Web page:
THE AISLE SEAT - by Mike McGranaghan
"FROM UP ON POPPY HILL"
From Up on Poppy Hill - On Blu-Ray September 3
Studio Ghibli can usually be counted on to deliver something amazing. The studio's founder, Hayao Miyazaki, has either directed or overseen such first-rate animated features as Princess Mononoke, Spirited Away, Ponyo, and The Secret World of Arrietty. Studio Ghibli's most recent endeavor, From Up on Poppy Hill, was “planned” by the legendary filmmaker and directed by his son, Goro. It arrives on DVD and Blu-Ray on September 3.
The film is set in Yokohama, post-WWII. Japan is preparing to host the Olympics. A young schoolgirl named Umi (Sarah Bolger) meets and develops a bond with Shun (Anton Yelchin), a rebellious lad who works for the school newspaper. Shun also spends a lot of time in a large clubhouse on the school campus, where dozens of other students gather to learn, share information, and take part in activism. When a local businessman, Tokumaru (Beau Bridges), announces that the clubhouse will need to be torn down to make way for the Olympics, Umi and Shun hatch a plan to save it. First, they fix the place up. Then they make a personal appeal to Tokumaru. As they get to know one another, a shared secret from their pasts makes its way to the surface.
From Up on Poppy Hill has many of the things we have come to expect from Studio Ghibli. Their distinct style of animation – heavy on the use of bright colors and intricate backgrounds – is once again front and center. Like all their films, it's visually gorgeous. The characters are also detailed, with great expressiveness. It's always astounding how the animators are able to bring such emotion to them. For the English adaptation, celebs such as Ron Howard, Jamie Lee Curtis, Chris Noth, and Aubrey Plaza provide voicework, yet it's never a distraction. Every actor is solidly cast. The story, based on a 1980 comic book, has lots of gentle humor, which is also a Studio Ghibli trademark. In short, if you've enjoyed their previous films, you'll enjoy this one too.
You just probably won't enjoy it as much. While there's plenty to savor, From Up on Poppy Hill is a little different in that it lacks the fantasy element of most Studio Ghibli movies. There is no magical quality to the tale – no unusual creatures or fantasy worlds. Because it is a more realistic story, it's incumbent upon the film to create magic in a different way. This is where it stumbles slightly. The element of Umi and Shun trying to save the clubhouse works well; however, at times, Poppy Hill seems to be striving for profundity about Japan in the years after WWII, and it never quite achieves it. The theme looms in the background without ever coming to full fruition.
Nevertheless, it's really hard to go wrong with a Studio Ghibli film, and From Up on Poppy Hill is no exception. It may not be their very best work, but it's still good work, full of charm and fun.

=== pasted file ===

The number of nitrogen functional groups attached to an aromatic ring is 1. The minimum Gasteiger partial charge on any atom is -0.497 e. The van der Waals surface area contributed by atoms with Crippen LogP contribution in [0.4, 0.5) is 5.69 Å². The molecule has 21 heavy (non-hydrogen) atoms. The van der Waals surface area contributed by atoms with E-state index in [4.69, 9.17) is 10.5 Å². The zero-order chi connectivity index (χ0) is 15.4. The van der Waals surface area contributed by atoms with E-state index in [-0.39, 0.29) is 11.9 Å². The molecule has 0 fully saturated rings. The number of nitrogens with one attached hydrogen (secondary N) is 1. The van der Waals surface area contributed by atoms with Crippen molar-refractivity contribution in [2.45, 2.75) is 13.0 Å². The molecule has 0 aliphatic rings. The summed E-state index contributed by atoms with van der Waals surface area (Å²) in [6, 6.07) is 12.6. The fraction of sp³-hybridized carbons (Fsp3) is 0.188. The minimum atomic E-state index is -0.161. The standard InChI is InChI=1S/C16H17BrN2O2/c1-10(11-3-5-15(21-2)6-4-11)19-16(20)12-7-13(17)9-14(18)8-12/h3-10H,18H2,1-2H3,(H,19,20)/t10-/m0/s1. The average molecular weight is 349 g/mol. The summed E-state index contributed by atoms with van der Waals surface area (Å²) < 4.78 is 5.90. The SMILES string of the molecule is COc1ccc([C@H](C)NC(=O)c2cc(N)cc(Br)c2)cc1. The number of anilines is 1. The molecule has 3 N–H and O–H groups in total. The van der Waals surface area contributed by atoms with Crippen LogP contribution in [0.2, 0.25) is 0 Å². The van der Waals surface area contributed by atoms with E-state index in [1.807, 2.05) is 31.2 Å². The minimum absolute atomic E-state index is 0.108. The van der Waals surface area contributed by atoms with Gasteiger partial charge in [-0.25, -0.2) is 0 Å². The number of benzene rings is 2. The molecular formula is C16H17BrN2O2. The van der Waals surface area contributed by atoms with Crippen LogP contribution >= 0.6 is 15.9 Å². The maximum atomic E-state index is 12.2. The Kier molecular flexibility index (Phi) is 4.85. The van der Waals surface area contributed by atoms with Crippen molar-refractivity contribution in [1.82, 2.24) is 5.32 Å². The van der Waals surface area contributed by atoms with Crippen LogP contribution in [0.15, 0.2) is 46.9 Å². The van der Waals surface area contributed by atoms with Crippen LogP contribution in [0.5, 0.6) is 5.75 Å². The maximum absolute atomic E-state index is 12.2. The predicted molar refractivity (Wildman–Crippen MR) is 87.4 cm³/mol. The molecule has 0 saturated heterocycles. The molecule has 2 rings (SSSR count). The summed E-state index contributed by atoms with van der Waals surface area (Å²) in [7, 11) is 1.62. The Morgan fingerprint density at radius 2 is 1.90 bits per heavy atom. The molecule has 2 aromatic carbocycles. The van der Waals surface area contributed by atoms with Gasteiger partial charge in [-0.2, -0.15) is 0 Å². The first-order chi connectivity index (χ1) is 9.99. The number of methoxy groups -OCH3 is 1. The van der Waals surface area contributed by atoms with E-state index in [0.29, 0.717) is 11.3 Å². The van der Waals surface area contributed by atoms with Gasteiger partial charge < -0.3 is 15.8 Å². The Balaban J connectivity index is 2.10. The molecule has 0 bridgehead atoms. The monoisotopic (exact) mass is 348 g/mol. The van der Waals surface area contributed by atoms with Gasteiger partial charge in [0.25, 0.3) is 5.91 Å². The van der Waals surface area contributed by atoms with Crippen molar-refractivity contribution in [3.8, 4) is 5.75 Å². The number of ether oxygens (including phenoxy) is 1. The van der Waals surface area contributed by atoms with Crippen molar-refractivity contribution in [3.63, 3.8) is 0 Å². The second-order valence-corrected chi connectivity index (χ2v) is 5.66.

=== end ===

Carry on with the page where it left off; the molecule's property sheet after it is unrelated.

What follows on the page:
( out of four)
From Up on Poppy Hill will be released on Blu-Ray and DVD September 3. There is an abundance of supplementary material. First up is the option to watch the movie with the English voice cast or the original Japanese cast. You can, if you prefer, also watch the entire movie in storyboard format. (I'm not sure why anyone would do that, but if you're really into storyboards, this will be right up your alley.)
“Press Conference – Theme Song Announcement” runs a full 40 minutes and documents Miyazaki and his team discussing what the film will be, pre-release. A young singer also debuts the movie's eventual theme song. “Hayao Miyazaki's Speech After the Staff Screening” is exactly what it sounds like. The Studio Ghibli staff has just seen the final product, and their leader stands up to address them. Interestingly, he admits that Japan's 2011 earthquake affected morale on the movie and that it's not their best work. Then Goro Miyazaki takes the stage and virtually apologizes for it. Both men are too hard on themselves, although this may also be a cultural thing.
“Director Goro Miyazaki on Yokohama” runs 18 minutes and finds the director offering discussion on his film and its setting. In a similar vein, “Yokohama – Stories of the Past and Present” is a travelogue, providing about 20 minutes of footage from locations that inspired From Up on Poppy Hill.
Finally, there's a 20-minute “English Voice Cast Featurette” that looks at the dubbing process for American audiences, and a music video for the “Summer of Farewells” song. A bunch of trailers and TV spots are included as well.
From Up on Poppy Hill is rated R for mild thematic elements and some incidental smoking images. The running time is 1 hour and 31 minutes.
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